Sandy Point Beach (Portsmouth) October 3: 11 lbs. 14 ozs. collected (Rusty Pipe: approximately 7 lbs.)
Dave Prescott of SurfRider Rhode Island suggested that I put Sandy Point Beach on my list, and as I drove down the long winding road to this beach on the Sakonnet River I thought I would have never known about this beach except for Dave. It had been raining all day and the sky started to clear just as I pulled up at the beach.
A solitary gull looked at me carefully and then moved along. I walked on the rocky beach, looking for trash and taking awhile to find some. A very clean beach, I thought, but finally I found some glass, some plastic, a few other items – and a rusty pipe.
A man walking his dog thanked me for cleaning the beach. I have to admit the thank yous are unexpected but feel great. I comment this beach is very clean, and the man says they try to keep it that way.
It starts to rain and I quickly weigh my trash – 4 lbs. 14 oz. and estimate the pipe is about 7 lbs. My scale only goes to 5 lbs.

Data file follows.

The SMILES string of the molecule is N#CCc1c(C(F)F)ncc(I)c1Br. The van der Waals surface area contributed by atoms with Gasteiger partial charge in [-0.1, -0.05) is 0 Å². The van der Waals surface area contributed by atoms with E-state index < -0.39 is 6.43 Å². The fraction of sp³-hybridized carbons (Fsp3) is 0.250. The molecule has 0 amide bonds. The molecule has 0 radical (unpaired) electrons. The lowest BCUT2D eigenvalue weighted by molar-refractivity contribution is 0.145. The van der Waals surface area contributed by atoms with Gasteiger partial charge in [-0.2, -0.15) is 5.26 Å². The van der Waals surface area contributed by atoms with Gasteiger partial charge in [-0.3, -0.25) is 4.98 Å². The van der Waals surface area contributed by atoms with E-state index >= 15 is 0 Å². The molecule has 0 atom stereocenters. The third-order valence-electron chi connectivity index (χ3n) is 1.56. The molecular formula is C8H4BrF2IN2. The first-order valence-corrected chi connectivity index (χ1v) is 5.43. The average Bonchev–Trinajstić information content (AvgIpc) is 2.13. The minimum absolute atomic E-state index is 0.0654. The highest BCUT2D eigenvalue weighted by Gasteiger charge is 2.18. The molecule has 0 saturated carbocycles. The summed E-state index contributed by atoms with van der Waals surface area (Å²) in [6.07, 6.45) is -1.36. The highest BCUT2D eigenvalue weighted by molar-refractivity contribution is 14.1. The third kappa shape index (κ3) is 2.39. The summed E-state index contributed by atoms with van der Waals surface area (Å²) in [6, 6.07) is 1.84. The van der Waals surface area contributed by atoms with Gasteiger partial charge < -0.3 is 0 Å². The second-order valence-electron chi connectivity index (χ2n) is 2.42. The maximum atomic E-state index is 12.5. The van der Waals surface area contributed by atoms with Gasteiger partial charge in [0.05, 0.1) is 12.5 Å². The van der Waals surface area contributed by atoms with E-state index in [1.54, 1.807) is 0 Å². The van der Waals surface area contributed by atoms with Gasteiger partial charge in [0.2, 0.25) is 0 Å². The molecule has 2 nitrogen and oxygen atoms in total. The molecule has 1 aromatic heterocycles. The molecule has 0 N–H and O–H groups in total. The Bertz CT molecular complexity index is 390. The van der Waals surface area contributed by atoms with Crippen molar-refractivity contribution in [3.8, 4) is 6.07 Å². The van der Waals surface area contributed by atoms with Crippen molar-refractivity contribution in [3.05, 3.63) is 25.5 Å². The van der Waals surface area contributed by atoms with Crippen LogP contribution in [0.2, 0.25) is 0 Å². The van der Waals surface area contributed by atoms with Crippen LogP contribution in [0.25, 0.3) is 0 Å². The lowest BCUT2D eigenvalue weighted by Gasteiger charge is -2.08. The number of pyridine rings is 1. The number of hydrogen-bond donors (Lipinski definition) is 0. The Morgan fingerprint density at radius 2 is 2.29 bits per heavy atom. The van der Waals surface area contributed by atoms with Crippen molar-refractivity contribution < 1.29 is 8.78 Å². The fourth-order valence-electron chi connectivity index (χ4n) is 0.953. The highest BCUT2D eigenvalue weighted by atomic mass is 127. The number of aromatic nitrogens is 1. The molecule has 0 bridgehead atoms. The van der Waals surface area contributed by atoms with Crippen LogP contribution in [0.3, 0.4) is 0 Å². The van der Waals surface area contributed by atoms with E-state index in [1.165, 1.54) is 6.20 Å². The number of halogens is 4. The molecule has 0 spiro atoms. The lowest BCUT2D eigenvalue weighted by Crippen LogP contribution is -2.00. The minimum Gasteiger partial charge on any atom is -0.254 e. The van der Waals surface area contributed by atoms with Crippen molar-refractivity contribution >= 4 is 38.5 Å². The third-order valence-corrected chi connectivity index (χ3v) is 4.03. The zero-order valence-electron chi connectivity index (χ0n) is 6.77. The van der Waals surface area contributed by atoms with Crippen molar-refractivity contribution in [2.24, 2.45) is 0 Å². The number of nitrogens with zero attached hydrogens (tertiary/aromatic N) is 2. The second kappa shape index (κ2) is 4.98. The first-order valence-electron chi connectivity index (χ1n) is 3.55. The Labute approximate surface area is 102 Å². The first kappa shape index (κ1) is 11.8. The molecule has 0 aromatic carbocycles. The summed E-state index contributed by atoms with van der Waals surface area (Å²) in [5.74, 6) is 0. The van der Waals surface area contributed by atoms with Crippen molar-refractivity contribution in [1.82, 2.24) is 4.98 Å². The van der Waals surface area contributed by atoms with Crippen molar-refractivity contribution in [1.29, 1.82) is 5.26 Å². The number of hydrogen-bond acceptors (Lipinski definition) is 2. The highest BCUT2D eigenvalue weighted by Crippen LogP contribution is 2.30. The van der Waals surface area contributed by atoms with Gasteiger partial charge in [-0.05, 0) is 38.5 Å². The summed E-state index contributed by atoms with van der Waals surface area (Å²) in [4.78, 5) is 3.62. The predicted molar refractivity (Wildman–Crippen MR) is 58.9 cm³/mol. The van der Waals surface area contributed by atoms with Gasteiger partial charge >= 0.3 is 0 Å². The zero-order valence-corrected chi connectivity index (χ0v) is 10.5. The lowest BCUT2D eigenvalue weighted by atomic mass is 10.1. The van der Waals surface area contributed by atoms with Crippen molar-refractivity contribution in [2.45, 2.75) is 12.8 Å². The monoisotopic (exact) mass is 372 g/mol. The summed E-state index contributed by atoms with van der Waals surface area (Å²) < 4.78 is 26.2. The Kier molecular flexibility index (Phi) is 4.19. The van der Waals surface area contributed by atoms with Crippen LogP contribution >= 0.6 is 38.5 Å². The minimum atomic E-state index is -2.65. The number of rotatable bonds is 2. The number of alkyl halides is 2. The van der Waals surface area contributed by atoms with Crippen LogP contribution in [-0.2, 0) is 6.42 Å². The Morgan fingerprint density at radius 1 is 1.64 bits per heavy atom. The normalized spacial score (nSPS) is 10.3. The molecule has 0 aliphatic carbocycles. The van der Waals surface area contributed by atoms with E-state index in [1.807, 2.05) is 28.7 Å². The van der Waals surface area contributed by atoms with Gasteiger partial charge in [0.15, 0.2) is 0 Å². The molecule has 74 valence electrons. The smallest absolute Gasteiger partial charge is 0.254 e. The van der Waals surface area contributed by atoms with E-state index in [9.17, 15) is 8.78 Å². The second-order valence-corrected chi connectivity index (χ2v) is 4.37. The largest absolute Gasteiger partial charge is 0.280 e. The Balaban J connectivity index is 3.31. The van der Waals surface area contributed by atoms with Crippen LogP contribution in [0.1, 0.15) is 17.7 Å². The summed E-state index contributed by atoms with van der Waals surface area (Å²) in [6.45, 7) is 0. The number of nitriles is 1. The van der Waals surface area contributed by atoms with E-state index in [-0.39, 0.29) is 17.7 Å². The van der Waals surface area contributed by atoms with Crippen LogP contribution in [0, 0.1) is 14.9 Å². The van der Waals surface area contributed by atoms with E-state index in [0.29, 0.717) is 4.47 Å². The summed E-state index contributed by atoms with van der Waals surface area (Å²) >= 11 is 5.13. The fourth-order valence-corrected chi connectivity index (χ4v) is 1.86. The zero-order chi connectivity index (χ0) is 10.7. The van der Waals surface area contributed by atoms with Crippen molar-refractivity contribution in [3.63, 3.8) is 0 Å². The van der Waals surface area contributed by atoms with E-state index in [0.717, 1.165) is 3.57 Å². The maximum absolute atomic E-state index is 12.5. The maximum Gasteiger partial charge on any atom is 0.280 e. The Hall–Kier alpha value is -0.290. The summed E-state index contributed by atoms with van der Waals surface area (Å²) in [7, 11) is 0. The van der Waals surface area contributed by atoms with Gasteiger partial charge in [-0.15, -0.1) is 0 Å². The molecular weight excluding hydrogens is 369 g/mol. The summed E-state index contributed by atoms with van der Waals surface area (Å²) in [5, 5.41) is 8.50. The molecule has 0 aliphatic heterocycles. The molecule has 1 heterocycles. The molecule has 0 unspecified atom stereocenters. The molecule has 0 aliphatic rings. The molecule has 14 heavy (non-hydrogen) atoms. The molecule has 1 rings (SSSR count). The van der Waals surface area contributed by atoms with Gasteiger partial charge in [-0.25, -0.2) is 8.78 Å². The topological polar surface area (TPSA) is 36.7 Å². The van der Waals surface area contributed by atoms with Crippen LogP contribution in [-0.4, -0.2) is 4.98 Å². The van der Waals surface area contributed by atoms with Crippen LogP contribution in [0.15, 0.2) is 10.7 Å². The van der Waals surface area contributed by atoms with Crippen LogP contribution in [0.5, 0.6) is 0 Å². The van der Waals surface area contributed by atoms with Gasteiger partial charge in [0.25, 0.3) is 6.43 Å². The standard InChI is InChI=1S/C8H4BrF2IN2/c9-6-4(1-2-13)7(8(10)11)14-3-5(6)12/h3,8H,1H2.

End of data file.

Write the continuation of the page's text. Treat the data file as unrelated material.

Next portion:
Second Beach (Middletown) October 4: 3 lbs. 9 oz. collected
I drive to Second Beach early Sunday morning – around 7:30am. I love this beach in early morning; it’s magic. This is a surfer’s beach and at 7:30am it’s already filled with surfers in the water, in the parking lot getting into wet suits, waxing their boards. Motion, activity, all intent on getting in the water.
I’m a stranger; this is a set crowd. I get a few glances but no smiles and no thank yous. That’s alright, I think. I focus on trash. This beach is about the water, not the sand. There is little trash here. Mostly cigarette butts – lots of cigarette butts. A few small plastic toys, plastic bags and cans. I weigh my trash and it’s 3 lbs. 9 oz.
I’ve walked on half the beach – Second Beach is divided by a rock formation and I walk to see the other side. Couples walking dogs, lots of dogs on this beach. I recall this area has a waste water problem. Lots of dogs.
As I drive away the parking lot is full. It’s 8am on Sunday morning. Trucks, vans, surfboards in the back, surfers hopping out. Others come later, but in the morning it’s surfers in charge of Second Beach.